In a company whereby employees have adopted an anti-project culture, the project manager should thus motivate the employees to deliver better results on each project. By creating a culture whereby employees are accountable and motivated, the organization becomes a good fun place to work.
Excellent organizational culture has an enormous impact on a project’s success rate. Therefore, the project manager can change the culture by leading by example, whereby workers are not motivated by salaries but by customer satisfaction (Larson & Gray, 2014). The manager may also involve employees in decision-making through better communication to ensure that they feel like part of the team. There is a need for healthy communication, accountability, clarity and oversight regarding the projects and their deliverables.
To ensure that a project is completed, the manager should model hard work for the employees whereby he builds a clear execution plan. Moreover, the manager should establish clear, material deliverables for each step of the project making room for errors and breaking down the time need of each deliverable.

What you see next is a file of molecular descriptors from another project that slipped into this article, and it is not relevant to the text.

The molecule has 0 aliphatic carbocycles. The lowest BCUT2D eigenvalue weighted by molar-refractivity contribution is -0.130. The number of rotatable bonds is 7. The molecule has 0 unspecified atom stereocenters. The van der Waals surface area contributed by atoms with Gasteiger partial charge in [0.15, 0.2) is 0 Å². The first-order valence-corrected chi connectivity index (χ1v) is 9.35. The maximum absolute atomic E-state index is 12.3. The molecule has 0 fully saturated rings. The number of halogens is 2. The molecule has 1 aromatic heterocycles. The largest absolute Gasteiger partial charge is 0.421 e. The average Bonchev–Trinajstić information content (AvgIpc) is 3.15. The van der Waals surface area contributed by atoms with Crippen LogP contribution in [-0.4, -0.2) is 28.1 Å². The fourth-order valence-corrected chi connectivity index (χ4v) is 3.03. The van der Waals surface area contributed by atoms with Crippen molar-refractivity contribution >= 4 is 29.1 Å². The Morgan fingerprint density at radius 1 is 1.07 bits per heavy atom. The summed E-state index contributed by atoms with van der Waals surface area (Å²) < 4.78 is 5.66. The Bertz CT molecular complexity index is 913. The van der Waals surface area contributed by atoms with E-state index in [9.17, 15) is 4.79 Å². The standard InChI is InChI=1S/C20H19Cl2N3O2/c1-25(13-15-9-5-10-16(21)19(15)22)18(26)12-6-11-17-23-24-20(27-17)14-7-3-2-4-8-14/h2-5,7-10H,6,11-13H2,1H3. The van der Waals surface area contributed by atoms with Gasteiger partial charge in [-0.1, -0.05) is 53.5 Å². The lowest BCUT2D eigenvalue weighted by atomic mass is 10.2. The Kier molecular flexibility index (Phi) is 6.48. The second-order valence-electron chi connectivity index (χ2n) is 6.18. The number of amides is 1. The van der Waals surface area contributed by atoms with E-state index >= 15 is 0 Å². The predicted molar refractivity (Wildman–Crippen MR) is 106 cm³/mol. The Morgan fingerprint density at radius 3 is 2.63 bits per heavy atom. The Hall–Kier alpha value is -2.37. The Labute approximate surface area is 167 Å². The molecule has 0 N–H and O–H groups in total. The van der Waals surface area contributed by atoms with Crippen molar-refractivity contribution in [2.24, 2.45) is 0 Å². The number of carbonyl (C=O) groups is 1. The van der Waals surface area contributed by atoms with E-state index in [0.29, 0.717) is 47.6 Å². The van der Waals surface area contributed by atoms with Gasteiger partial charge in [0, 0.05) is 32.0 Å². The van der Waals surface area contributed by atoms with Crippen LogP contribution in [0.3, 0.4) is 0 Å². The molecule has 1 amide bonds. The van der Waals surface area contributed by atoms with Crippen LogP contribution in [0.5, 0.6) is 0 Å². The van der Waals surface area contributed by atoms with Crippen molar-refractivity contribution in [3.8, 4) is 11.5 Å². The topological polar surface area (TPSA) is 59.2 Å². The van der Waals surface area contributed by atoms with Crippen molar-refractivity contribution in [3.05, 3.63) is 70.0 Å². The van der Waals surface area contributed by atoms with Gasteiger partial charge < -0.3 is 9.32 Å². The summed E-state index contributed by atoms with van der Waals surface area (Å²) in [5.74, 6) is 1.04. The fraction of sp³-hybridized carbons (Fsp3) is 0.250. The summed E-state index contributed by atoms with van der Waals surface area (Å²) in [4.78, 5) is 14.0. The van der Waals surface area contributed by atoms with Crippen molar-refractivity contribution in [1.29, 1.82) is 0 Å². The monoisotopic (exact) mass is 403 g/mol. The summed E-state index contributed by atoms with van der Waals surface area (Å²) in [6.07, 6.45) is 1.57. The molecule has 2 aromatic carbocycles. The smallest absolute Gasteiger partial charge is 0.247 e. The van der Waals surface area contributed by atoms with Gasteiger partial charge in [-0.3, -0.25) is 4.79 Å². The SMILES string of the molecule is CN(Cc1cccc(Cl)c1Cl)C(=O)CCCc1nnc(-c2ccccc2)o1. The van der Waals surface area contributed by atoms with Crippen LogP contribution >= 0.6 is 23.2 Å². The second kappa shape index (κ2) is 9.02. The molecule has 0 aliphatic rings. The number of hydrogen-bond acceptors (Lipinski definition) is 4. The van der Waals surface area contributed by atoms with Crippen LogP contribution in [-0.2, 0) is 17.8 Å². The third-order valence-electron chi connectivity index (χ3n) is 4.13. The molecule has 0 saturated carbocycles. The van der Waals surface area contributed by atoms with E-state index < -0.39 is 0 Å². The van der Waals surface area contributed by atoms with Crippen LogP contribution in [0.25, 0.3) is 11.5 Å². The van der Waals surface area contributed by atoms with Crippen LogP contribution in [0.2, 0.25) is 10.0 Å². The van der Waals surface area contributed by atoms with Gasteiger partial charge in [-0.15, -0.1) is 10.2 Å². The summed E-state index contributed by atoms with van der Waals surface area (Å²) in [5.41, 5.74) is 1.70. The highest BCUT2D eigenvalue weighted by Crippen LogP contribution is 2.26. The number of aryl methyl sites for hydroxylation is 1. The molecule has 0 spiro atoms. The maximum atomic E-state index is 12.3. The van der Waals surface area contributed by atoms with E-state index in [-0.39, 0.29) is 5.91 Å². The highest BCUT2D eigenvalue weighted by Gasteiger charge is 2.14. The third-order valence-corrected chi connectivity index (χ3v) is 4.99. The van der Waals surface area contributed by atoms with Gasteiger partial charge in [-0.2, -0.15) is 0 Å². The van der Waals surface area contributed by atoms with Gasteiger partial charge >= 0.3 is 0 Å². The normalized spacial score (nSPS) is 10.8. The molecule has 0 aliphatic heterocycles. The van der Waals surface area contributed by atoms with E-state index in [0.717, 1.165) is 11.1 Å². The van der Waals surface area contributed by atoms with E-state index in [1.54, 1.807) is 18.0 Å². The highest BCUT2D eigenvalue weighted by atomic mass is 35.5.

The transformational style of leadership is thus suitable for such an organizational setting since high levels of communication from management are necessary to meet goals (Gido & Clements, 2014). The project manager would motivate the workers to boost efficiency and productivity through high visibility and communication while delegating the smaller tasks to the project team to accomplish goals.
To measure the success of the project, one would need to define the Key Performance Indicators, KPIs, which show quantifiable measurements providing the critical success factors of an organization (Kerzner, 2013). The project manager would need to define the project objectives, success criteria as well as the KPIs using a checklist. It is thus crucial to integrate the elements, from the checklist to implement a performance measurement program focusing on continuous improvement.